Genres are usually fairly self-explanatory: Mysteries have mystery, romances contain love stories, nonfiction is, well, nonfiction. But “Young Adult” and “New Adult” aren’t as easily categorized. There are similarities and differences between these genres. So let’s start by looking at each separately and, then we’ll look at how the two blend together.
To begin, the Young Adult genre is a category that is aimed at readers between the ages of twelve and eighteen. But the interesting fact is that the demographics indicate that mostly adults read the books. As an author who writes in this genre, I can say firsthand that my demographics show it is women between the ages of twenty-five and fifty-five who are buying my books.
The question becomes why are adults devouring books in the YA genre? I can only speak for myself, but as a young adult author and a reader, I love how this genre takes me back to my high school days. I love how the stories are more character driven, and it’s interesting to see how teenagers handle tough situations like bullying, death, and other serious topics. Moreover, young adults are at a time in their lives where they experience their first kiss, first love, first heartbreak, and figure out how to stand up to their parents, deal with an embarrassing moment, or a first fight. These experiences are emotionally intense, and that’s the draw for me with young adult books.
Statistics show that the YA market has grown significantly over the years. According to a blog post published by The Balance Careers, the Young Adult titles published doubled between 2002-2012 with 4700 YA titles published in 2002 and over 10,000 published in 2012. Furthermore, a quick search on Amazon for Young Adult fiction books show that they’re over 70,000 titles to choose from as of this writing.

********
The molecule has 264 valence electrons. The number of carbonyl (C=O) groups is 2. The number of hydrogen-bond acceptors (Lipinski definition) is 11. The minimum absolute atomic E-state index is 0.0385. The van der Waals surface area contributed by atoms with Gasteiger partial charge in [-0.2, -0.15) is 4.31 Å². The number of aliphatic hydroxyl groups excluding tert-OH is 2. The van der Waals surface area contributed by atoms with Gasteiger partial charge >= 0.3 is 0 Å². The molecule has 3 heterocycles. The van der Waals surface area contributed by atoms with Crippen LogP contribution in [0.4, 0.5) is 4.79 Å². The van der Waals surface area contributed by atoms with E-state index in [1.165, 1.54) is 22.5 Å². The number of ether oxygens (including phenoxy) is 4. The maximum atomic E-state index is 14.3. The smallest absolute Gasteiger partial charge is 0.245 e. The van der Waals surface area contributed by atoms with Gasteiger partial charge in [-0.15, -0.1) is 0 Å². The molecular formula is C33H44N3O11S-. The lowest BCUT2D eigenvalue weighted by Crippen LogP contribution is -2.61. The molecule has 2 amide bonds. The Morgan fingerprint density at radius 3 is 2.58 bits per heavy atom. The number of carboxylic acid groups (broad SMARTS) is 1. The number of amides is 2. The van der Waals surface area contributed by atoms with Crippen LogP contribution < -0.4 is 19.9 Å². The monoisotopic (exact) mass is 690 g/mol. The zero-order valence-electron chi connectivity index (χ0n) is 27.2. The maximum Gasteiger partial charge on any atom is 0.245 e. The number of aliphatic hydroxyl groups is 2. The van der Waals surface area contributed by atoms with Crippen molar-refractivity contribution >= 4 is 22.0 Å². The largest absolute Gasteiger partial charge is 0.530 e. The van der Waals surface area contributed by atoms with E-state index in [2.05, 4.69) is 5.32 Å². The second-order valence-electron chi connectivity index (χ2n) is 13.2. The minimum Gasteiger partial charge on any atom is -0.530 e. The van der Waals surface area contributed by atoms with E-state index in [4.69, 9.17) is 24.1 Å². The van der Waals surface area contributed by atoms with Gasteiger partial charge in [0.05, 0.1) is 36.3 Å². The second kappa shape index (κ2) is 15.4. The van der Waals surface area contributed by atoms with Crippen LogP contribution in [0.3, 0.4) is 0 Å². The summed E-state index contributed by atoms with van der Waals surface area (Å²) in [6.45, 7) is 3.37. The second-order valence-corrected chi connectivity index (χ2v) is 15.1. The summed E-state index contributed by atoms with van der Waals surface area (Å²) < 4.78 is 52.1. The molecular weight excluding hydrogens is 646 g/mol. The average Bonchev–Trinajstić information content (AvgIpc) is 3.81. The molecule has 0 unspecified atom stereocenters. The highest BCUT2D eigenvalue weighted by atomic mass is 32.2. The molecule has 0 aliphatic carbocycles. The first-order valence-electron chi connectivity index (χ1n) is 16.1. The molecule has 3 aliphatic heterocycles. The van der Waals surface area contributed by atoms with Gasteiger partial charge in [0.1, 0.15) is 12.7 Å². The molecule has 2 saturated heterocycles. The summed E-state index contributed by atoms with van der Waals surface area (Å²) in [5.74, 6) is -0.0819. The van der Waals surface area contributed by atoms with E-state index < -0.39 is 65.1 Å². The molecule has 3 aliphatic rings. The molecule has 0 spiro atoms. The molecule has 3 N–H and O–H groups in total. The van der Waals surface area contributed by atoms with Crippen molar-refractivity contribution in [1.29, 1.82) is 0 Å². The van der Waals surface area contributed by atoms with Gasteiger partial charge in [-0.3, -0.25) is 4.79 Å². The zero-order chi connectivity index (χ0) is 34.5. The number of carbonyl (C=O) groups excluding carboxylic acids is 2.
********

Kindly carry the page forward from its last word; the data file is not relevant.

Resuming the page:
As a reader, I devour books in this genre. A few of my favorite authors are Tijan, Jennifer Armentrout, Richelle Mead, Erin Watt, and Judy Blume.
On the other end of the spectrum is the New Adult Market, which has become quite popular in recent years. The term New Adult is credited to Dan Weiss of St. Martin’s Press, who coined the term back in 2009. This genre is a little older as in college-age versus high school, and while both genres target different ages of readers, the NA genre also deals with transition, delving into how life changes from high school to college life.
Due to their focus on monumental life changes, both genres are quite similar. Instead of a character experiencing a first kiss in a YA story, the protagonist in a NA story could be experiencing her first frat party. In essence, the protagonist is on her own and away from her parents, and therefore, her self-discovery takes on a whole new meaning.
Furthermore, a recent search on Amazon shows that there are 90,000 books in the New Adult category. As an author, I crossover and write NA books, and enjoy writing in this genre as much as I do in the YA genre. In addition, the demographics are the same as my YA statistics. My readers love both genres. In fact, several have said the main reason is that both genres are character driven and both yield high emotional stakes. For my readers, a book is all about the feels.
There are so many great New Adult authors – many of whom are crossover authors – but my favorites are Tijan, Jennifer Armentrout, Elle Kennedy, and Rachel Van Dyken.
What’s your favorite genre?
S.B. Alexander is the author of the best-selling New Adult “Maxwell” series and released a romantic suspense novel, “Hart of Darkness,” this summer. When she isn’t writing or reading, she loves to watch the Red Sox, play golf and spend time with friends and family. And as an early pioneer in literary digital marketing, she now helps other authors as the Digital Marketing Coordinator at JKS Communications.